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Weakening economy already experiencing 3 signs of a global recession, economist warns

By Cameron Micallef · August 09 2019
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Weakening economy

Weakening economy already experiencing 3 signs of a global recession, economist warns

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By Cameron Micallef · August 09 2019
Reading:
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egg
Weakening economy

Central banks cutting rates, the risk-free rate flattening or inverting and the break-even rates collapsing are three signs that the markets are headed for a global slowdown, an economist has warned.

The managing director, chief economist and head of research at RBC Capital Markets, Su-Lin Ong, was speaking at the Bloomberg Asia Briefing Live when she outlined the bond market signs that should be warning investors of an impending global slowdown.

This forecast is despite Treasurer Josh Frydenberg having warned investors about the dangers of over-correcting after Tuesday’s correction in the equities market.

Global central banks

Bond markets across the G7 nations, or the seven most advanced economies in the world, are showing signs they expect monetary policy to continue easing in order to get growth back on track.

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“It has been a particular volatile time in global markets, particularly in the last week or so,” Ms Ong noted.

Explaining the instructive nature of bond markets, Ms Ong said their current state is telling investors that the central banks are expected to “come to the party” through rate cuts.

“The markets are looking for a nearly a full percentage point of further easing from the Fed. There are expectations of Bank of Canada following at some point, Europe as well – which is already at minus 0.4 per cent. Clearly the Reserve Bank here has been active. [And] New Zealand delivered a 50 basis point cut yesterday,” she said.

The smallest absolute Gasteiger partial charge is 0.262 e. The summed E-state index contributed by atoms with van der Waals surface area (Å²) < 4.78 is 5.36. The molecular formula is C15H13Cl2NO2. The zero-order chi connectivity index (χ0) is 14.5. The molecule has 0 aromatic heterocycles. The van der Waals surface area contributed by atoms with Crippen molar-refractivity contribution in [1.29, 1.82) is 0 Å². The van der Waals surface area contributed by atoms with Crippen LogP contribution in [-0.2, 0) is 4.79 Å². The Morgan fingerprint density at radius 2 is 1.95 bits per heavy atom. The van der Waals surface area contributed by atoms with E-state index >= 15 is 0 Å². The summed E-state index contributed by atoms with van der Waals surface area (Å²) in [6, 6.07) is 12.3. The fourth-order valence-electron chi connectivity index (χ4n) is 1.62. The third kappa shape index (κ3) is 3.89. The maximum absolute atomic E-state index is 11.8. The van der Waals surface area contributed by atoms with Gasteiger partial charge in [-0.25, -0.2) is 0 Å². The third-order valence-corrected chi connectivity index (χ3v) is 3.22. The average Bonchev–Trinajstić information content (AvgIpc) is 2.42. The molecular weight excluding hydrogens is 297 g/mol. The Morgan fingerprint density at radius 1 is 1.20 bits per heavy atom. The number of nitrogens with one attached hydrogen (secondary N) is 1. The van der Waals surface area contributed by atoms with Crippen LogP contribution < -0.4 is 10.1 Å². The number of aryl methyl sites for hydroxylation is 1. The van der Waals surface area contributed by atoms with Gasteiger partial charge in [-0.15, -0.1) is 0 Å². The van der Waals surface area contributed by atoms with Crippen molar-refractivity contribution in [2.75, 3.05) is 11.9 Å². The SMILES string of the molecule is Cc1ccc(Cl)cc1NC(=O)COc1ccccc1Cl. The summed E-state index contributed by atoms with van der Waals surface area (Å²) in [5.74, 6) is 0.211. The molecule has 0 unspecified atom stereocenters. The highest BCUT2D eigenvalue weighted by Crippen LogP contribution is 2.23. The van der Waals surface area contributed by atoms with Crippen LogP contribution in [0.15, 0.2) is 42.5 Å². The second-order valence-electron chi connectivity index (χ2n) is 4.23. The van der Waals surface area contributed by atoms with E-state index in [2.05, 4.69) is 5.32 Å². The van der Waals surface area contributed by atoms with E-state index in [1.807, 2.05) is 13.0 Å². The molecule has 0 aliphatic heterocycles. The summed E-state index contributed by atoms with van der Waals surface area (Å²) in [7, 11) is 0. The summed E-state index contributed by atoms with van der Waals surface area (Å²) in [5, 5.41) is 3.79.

According to the economist, the markets have already factored in future rate cuts as central banks continue to support lower growth numbers.

“There is very much anticipation that there will be further global easing to support what looks increasingly like a slowdown in growth,” she continued.

The risk-free rate

The risk-free rate, or the 10-year bond market as it is commonly known, has flattened and in some cases been inverted, which means the short-term yields are higher than the longer-term yields, Ms Ong said. 

In the bond market, the effect of this is that long-term debt instruments are offering lower rates of interest than short-term debt instruments.

“What’s instructive when we look at 10-year bond yields (the risk-free rate), these yields have collapsed in the last few months with a particularly sharp leg down more recently. In some countries, like Australia, they are at historic lows,” said Ms Ong.

Break-even rates

Break-even rates in the bond market are also showing signs of longer-term lower inflation rates, Ms Ong flagged.

“It really is an indication from markets of inflationary expectations,” she said. 

Noting that this “is what’s worrying policymakers globally”, Ms Ong said that in some cases, such yields are sitting at historically low levels.

“I’ve worked in markets long enough to know they don’t always get the timing right, but the direction is usually right,” she continued.

Concerns about weaker growth, risk of recessions, heightened geopolitical risks, relying on central banks to come to the rescue and this real embedded low inflation [are signs of a weakening economy],” Ms Ong concluded.  

Weakening economy already experiencing 3 signs of a global recession, economist warns
Weakening economy
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About the author

Cameron is a journalist for Momentum Media's nestegg. He enjoys giving Aussies practical financial tips and tricks to help grow their wealth and achieve financial independence. As a self-confessed finance nerd, Cameron enjoys chatting with industry experts and commentators to leveraging their insights to grow your portfolio.

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About the author

Cameron is a journalist for Momentum Media's nestegg. He enjoys giving Aussies practical financial tips and tricks to help grow their wealth and achieve financial independence. As a self-confessed finance nerd, Cameron enjoys chatting with industry experts and commentators to leveraging their insights to grow your portfolio.

Join The Nest Egg community

We Translate Complicated Financial Jargon Into Easy-To-Understand Information For Australians

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